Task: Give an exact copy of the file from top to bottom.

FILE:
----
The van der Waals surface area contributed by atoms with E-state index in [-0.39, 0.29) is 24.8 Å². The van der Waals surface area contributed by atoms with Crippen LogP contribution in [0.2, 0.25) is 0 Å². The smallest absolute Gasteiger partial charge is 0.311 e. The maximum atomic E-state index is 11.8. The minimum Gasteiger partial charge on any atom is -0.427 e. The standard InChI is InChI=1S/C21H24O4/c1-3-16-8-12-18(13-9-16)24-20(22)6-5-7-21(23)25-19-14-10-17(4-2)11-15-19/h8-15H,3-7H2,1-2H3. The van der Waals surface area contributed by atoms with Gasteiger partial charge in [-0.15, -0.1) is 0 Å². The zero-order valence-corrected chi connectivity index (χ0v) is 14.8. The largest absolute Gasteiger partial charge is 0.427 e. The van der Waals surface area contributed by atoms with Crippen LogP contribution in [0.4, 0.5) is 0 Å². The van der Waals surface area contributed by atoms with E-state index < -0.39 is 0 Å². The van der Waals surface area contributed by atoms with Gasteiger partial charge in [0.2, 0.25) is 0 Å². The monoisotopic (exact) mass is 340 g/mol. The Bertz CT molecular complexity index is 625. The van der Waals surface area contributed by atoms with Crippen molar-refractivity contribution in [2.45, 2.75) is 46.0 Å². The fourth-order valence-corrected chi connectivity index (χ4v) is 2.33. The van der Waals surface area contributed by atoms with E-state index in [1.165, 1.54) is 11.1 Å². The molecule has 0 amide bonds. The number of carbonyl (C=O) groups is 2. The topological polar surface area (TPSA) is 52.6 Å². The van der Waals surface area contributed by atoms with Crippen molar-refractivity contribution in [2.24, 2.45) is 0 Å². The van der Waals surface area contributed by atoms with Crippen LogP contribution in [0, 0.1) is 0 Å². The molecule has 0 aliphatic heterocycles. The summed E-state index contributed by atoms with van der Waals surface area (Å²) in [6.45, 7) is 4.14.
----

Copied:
The van der Waals surface area contributed by atoms with E-state index in [-0.39, 0.29) is 24.8 Å². The van der Waals surface area contributed by atoms with Crippen LogP contribution in [0.2, 0.25) is 0 Å². The smallest absolute Gasteiger partial charge is 0.311 e. The maximum atomic E-state index is 11.8. The minimum Gasteiger partial charge on any atom is -0.427 e. The standard InChI is InChI=1S/C21H24O4/c1-3-16-8-12-18(13-9-16)24-20(22)6-5-7-21(23)25-19-14-10-17(4-2)11-15-19/h8-15H,3-7H2,1-2H3. The van der Waals surface area contributed by atoms with Gasteiger partial charge in [-0.15, -0.1) is 0 Å². The zero-order valence-corrected chi connectivity index (χ0v) is 14.8. The largest absolute Gasteiger partial charge is 0.427 e. The van der Waals surface area contributed by atoms with Crippen LogP contribution in [0.4, 0.5) is 0 Å². The van der Waals surface area contributed by atoms with E-state index < -0.39 is 0 Å². The van der Waals surface area contributed by atoms with Gasteiger partial charge in [0.2, 0.25) is 0 Å². The monoisotopic (exact) mass is 340 g/mol. The Bertz CT molecular complexity index is 625. The van der Waals surface area contributed by atoms with Crippen molar-refractivity contribution in [2.45, 2.75) is 46.0 Å². The fourth-order valence-corrected chi connectivity index (χ4v) is 2.33. The van der Waals surface area contributed by atoms with E-state index in [1.165, 1.54) is 11.1 Å². The molecule has 0 amide bonds. The number of carbonyl (C=O) groups is 2. The topological polar surface area (TPSA) is 52.6 Å². The van der Waals surface area contributed by atoms with Crippen molar-refractivity contribution in [2.24, 2.45) is 0 Å². The van der Waals surface area contributed by atoms with Crippen LogP contribution in [0, 0.1) is 0 Å². The molecule has 0 aliphatic heterocycles. The summed E-state index contributed by atoms with van der Waals surface area (Å²) in [6.45, 7) is 4.14.